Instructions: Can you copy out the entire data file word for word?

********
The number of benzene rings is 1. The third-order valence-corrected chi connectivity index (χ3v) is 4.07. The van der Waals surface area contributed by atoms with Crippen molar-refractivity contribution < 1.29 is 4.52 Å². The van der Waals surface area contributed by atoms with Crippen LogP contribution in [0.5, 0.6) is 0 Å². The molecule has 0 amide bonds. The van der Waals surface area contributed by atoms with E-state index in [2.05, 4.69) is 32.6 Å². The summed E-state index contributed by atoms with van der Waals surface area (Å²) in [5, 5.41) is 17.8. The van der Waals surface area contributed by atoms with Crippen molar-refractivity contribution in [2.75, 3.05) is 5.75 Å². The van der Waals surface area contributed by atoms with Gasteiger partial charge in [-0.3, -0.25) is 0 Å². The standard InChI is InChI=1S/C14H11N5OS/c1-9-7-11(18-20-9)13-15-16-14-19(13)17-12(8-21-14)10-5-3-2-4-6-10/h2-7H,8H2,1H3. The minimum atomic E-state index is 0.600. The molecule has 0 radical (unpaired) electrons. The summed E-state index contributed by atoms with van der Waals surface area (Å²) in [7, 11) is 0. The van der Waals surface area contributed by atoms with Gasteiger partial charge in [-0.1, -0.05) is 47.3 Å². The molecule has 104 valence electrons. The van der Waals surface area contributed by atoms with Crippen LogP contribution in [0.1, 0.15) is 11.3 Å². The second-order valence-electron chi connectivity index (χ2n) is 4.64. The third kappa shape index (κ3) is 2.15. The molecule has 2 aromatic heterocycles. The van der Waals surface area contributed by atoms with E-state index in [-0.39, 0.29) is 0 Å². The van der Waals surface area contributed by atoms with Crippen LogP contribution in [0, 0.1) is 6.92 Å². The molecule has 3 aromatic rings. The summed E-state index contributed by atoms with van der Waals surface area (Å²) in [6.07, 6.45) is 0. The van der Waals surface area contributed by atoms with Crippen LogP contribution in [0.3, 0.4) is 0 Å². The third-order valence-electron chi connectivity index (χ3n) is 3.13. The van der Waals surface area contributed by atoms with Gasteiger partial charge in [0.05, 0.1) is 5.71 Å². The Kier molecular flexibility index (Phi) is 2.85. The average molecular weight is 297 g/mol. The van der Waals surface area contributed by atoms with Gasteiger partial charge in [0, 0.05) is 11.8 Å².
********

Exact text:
The number of benzene rings is 1. The third-order valence-corrected chi connectivity index (χ3v) is 4.07. The van der Waals surface area contributed by atoms with Crippen molar-refractivity contribution < 1.29 is 4.52 Å². The van der Waals surface area contributed by atoms with Crippen LogP contribution in [0.5, 0.6) is 0 Å². The molecule has 0 amide bonds. The van der Waals surface area contributed by atoms with E-state index in [2.05, 4.69) is 32.6 Å². The summed E-state index contributed by atoms with van der Waals surface area (Å²) in [5, 5.41) is 17.8. The van der Waals surface area contributed by atoms with Crippen molar-refractivity contribution in [2.75, 3.05) is 5.75 Å². The van der Waals surface area contributed by atoms with Gasteiger partial charge in [-0.3, -0.25) is 0 Å². The standard InChI is InChI=1S/C14H11N5OS/c1-9-7-11(18-20-9)13-15-16-14-19(13)17-12(8-21-14)10-5-3-2-4-6-10/h2-7H,8H2,1H3. The minimum atomic E-state index is 0.600. The molecule has 0 radical (unpaired) electrons. The summed E-state index contributed by atoms with van der Waals surface area (Å²) in [7, 11) is 0. The van der Waals surface area contributed by atoms with Gasteiger partial charge in [-0.1, -0.05) is 47.3 Å². The molecule has 104 valence electrons. The van der Waals surface area contributed by atoms with Crippen LogP contribution in [0.1, 0.15) is 11.3 Å². The second-order valence-electron chi connectivity index (χ2n) is 4.64. The third kappa shape index (κ3) is 2.15. The molecule has 2 aromatic heterocycles. The van der Waals surface area contributed by atoms with E-state index in [-0.39, 0.29) is 0 Å². The van der Waals surface area contributed by atoms with Crippen LogP contribution in [0, 0.1) is 6.92 Å². The molecule has 3 aromatic rings. The summed E-state index contributed by atoms with van der Waals surface area (Å²) in [6.07, 6.45) is 0. The van der Waals surface area contributed by atoms with Crippen LogP contribution in [0.3, 0.4) is 0 Å². The third-order valence-electron chi connectivity index (χ3n) is 3.13. The van der Waals surface area contributed by atoms with Gasteiger partial charge in [0.05, 0.1) is 5.71 Å². The Kier molecular flexibility index (Phi) is 2.85. The average molecular weight is 297 g/mol. The van der Waals surface area contributed by atoms with Gasteiger partial charge in [0, 0.05) is 11.8 Å².